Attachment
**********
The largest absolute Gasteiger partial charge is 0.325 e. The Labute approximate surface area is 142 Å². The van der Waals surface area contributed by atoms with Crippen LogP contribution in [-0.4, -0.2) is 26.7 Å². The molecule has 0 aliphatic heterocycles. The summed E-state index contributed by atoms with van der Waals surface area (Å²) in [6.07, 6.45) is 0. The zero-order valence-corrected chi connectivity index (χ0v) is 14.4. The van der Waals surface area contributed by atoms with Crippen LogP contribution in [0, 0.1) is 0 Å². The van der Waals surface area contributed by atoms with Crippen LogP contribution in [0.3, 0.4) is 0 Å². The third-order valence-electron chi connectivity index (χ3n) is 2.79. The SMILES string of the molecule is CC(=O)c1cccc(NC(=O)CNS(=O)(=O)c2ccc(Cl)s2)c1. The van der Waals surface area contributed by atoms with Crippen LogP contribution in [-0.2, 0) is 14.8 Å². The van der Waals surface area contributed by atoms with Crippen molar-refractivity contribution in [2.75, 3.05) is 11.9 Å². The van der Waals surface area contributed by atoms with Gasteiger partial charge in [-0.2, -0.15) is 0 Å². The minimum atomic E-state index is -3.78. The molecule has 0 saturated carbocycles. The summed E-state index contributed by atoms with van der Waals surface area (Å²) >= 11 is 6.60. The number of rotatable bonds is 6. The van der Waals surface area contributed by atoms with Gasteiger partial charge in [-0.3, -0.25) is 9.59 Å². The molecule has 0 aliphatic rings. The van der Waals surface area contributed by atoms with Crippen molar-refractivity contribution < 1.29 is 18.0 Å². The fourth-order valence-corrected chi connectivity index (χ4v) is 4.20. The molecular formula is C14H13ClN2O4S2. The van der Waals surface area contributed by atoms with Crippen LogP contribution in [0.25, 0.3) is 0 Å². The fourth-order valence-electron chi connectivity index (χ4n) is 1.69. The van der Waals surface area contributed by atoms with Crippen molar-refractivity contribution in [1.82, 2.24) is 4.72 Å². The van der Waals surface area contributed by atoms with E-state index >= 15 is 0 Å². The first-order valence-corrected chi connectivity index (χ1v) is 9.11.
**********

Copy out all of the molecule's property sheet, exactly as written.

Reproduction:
The largest absolute Gasteiger partial charge is 0.325 e. The Labute approximate surface area is 142 Å². The van der Waals surface area contributed by atoms with Crippen LogP contribution in [-0.4, -0.2) is 26.7 Å². The molecule has 0 aliphatic heterocycles. The summed E-state index contributed by atoms with van der Waals surface area (Å²) in [6.07, 6.45) is 0. The zero-order valence-corrected chi connectivity index (χ0v) is 14.4. The van der Waals surface area contributed by atoms with Crippen LogP contribution in [0, 0.1) is 0 Å². The van der Waals surface area contributed by atoms with Crippen LogP contribution in [0.3, 0.4) is 0 Å². The third-order valence-electron chi connectivity index (χ3n) is 2.79. The SMILES string of the molecule is CC(=O)c1cccc(NC(=O)CNS(=O)(=O)c2ccc(Cl)s2)c1. The van der Waals surface area contributed by atoms with Crippen LogP contribution in [-0.2, 0) is 14.8 Å². The van der Waals surface area contributed by atoms with Crippen molar-refractivity contribution in [2.75, 3.05) is 11.9 Å². The van der Waals surface area contributed by atoms with Gasteiger partial charge in [-0.2, -0.15) is 0 Å². The minimum atomic E-state index is -3.78. The molecule has 0 saturated carbocycles. The summed E-state index contributed by atoms with van der Waals surface area (Å²) >= 11 is 6.60. The number of rotatable bonds is 6. The van der Waals surface area contributed by atoms with Gasteiger partial charge in [-0.3, -0.25) is 9.59 Å². The molecule has 0 aliphatic rings. The van der Waals surface area contributed by atoms with Crippen molar-refractivity contribution < 1.29 is 18.0 Å². The fourth-order valence-corrected chi connectivity index (χ4v) is 4.20. The molecular formula is C14H13ClN2O4S2. The van der Waals surface area contributed by atoms with Crippen LogP contribution in [0.25, 0.3) is 0 Å². The fourth-order valence-electron chi connectivity index (χ4n) is 1.69. The van der Waals surface area contributed by atoms with Crippen molar-refractivity contribution in [1.82, 2.24) is 4.72 Å². The van der Waals surface area contributed by atoms with E-state index >= 15 is 0 Å². The first-order valence-corrected chi connectivity index (χ1v) is 9.11.